The above preview is unformatted text

This student written piece of work is one of many that can be found in our GCSE Ted Hughes section.

Found what you're looking for?

  • Start learning 29% faster today
  • 150,000+ documents available
  • Just £6.99 a month

Not the one? Search for your essay title...
  • Join over 1.2 million students every month
  • Accelerate your learning by 29%
  • Unlimited access from just £6.99 per month

See related essaysSee related essays

Related GCSE Ted Hughes essays

  1. Marked by a teacher

    A Critical Analysis of Wind By Ted Hughes

    5 star(s)

    The characters inside are so preoccupied by their tormentor they "cannot entertain book, thought or each other". While the wind continues to dictate to the outside world it has also managed to permeate into the thoughts of the characters affecting them mentally as well as in a physical sense.

  2. How does Ted Hughes convey the ruthless power and violence in animals through the ...

    But in "Hawk Roosting" the killing is more effective and realistic because it is the hawk's own narration we are witnessing. This enables us to get a clearer picture of the cruelty the hawk shows. We know the hawk's procedure of killing through the quote: "My manners are tearing off

  1. Ted Hughes, the thought fox, is an effective poem on both a literal and ...

    "Cold, delicately as the dark snow, A fox's nose touches twig, leaf;" Starting from line 7, the readers start to move between the two worlds in the poem, the external world of the room and the view from the window, and the forest landscape containing the fox.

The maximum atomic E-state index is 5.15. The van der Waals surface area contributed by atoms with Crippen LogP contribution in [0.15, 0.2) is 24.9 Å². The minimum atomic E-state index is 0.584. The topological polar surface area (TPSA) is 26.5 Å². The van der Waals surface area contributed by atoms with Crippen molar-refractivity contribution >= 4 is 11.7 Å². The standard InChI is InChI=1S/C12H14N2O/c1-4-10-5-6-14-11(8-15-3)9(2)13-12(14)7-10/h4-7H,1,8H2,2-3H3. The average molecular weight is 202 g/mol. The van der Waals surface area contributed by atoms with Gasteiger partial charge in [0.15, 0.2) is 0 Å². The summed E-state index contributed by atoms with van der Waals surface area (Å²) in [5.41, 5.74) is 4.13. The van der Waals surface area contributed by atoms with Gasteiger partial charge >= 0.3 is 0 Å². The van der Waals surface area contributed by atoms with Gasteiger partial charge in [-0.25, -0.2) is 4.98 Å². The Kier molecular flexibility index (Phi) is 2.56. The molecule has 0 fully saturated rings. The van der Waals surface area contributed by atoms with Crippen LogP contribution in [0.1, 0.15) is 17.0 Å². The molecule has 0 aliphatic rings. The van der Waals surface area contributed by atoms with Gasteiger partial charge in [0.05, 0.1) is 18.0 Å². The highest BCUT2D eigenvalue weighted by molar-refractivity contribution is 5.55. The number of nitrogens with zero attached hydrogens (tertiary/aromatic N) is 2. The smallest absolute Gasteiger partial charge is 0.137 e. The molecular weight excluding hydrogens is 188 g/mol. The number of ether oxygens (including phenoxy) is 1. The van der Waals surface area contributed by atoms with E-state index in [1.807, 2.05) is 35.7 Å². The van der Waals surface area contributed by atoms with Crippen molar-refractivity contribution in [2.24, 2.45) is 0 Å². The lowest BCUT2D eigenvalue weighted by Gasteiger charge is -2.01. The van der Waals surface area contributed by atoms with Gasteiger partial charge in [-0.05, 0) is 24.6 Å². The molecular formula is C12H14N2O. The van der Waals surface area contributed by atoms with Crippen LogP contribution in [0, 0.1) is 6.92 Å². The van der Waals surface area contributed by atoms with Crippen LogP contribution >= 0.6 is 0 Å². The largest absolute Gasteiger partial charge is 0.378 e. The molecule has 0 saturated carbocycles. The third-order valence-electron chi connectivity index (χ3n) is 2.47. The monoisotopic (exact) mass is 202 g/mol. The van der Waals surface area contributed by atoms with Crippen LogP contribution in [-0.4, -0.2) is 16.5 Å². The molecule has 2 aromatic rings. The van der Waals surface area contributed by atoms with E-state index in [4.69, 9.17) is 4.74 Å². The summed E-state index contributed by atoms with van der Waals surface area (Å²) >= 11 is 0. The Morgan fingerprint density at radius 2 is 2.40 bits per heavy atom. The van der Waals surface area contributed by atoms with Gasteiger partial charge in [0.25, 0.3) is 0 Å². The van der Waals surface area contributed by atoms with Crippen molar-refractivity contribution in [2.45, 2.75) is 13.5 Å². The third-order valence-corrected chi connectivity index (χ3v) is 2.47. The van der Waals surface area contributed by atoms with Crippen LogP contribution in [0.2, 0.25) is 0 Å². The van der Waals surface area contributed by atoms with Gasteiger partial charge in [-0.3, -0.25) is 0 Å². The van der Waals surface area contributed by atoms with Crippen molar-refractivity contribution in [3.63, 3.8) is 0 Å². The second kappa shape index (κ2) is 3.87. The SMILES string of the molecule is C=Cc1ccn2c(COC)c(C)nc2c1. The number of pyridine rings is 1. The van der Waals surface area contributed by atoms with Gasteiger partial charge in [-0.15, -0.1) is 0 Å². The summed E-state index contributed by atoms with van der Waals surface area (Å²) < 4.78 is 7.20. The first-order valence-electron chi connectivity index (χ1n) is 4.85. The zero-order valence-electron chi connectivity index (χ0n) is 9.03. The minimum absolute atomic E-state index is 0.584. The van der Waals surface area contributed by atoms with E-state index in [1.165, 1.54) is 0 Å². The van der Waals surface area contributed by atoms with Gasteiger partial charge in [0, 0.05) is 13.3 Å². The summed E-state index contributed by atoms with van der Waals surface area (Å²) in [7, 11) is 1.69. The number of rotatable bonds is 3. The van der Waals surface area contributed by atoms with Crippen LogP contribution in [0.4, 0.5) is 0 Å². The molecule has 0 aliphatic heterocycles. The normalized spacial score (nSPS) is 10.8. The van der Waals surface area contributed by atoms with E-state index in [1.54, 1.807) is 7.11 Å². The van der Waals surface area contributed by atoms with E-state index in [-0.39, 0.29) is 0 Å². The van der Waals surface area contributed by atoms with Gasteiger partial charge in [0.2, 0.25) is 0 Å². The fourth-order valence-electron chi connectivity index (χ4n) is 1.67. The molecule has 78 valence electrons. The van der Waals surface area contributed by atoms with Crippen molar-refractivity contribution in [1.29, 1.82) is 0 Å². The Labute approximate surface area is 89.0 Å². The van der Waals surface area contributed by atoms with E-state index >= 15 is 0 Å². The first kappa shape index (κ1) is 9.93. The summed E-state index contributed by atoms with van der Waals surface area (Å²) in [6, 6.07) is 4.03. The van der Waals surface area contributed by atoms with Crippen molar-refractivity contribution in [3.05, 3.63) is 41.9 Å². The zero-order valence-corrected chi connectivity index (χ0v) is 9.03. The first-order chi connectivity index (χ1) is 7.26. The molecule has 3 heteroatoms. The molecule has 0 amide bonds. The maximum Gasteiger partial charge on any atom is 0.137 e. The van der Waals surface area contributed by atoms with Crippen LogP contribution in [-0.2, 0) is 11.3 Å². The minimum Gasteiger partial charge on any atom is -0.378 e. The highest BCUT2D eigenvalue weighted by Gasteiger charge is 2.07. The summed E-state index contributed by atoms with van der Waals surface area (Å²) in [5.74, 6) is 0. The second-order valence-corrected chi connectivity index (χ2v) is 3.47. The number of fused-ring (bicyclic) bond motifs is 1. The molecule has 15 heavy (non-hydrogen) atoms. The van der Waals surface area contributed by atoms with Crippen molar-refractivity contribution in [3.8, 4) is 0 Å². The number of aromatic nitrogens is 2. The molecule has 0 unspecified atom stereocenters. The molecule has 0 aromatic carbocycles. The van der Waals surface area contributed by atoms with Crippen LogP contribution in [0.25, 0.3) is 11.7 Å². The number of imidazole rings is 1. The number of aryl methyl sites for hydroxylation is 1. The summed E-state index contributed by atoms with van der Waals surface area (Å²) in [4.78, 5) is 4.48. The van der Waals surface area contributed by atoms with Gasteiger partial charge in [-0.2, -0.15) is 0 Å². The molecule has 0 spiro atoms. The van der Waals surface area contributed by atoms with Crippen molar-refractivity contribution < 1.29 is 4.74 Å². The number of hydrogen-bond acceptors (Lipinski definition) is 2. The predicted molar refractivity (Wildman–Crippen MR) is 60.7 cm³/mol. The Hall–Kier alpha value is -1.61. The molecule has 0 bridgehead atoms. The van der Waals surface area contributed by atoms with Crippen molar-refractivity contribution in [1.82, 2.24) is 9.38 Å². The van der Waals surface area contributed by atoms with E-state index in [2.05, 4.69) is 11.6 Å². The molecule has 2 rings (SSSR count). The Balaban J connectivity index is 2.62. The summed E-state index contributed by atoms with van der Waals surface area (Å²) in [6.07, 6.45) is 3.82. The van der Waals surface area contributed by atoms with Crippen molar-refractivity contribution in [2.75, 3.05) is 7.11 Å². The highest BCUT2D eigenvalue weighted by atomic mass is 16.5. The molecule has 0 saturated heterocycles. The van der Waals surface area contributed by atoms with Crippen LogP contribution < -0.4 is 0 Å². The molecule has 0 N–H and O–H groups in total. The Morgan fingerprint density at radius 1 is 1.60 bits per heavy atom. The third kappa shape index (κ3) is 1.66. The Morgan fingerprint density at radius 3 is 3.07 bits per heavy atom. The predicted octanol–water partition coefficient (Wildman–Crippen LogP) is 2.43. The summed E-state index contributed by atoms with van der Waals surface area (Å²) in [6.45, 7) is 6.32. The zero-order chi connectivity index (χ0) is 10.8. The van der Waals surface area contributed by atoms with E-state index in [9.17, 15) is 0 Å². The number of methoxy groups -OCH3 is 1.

2. A Critical Comparison Of Ted Hughes Poems: The Stag And Roe-Deer.

    Personification is used throughout the poem to put the stag on equal grounds to the hunters.

  1. In a close reading of 'The Thought-Fox' and 'Roe-Deer', discuss how he uses, the ...

    Also the full stop at the end shows that this part of the poem is complete and separate from the poem, it is a whole entity. 'Through the window, I see no star'. This indicates to us that Hughes is clearly writing in an area where visibility into the skies is very low i.e.

  2. Ted Hughes famously quoted "What excites my imagination is the war between vitality and ...

    Similarly, the apes are of no interest to the crowds because their only motions are idle actions to pass the time; they merely "yawn and adore their fleas in the sun". To my surprise, even the tigers and the lions are too "fatigued with indolence" to excite an audience.

  1. Examine the significance and treatment of the natural world in the poetry of one ...

    crowd, A host of golden daffodils; Beside the lake, beneath the trees, Fluttering and dancing in the breeze Hughes like Wordsworth explores the beauty of the natural world, the 'host of golden daffodils' is similar to Hughes's 'green tigering the gold'.

  2. The company I have chosen to investigate is Jaguar.

    I think this is that Jaguar's track is quite spacious and that the cars are produced much slower than Peugeot's. This is because Jaguar only make cars because they be specially ordered rather than Peugeot they just make a load of cars a day and just hope that they will sell.

  • Over 160,000 pieces
    of student written work
  • Annotated by
    experienced teachers
  • Ideas and feedback to
    improve your own work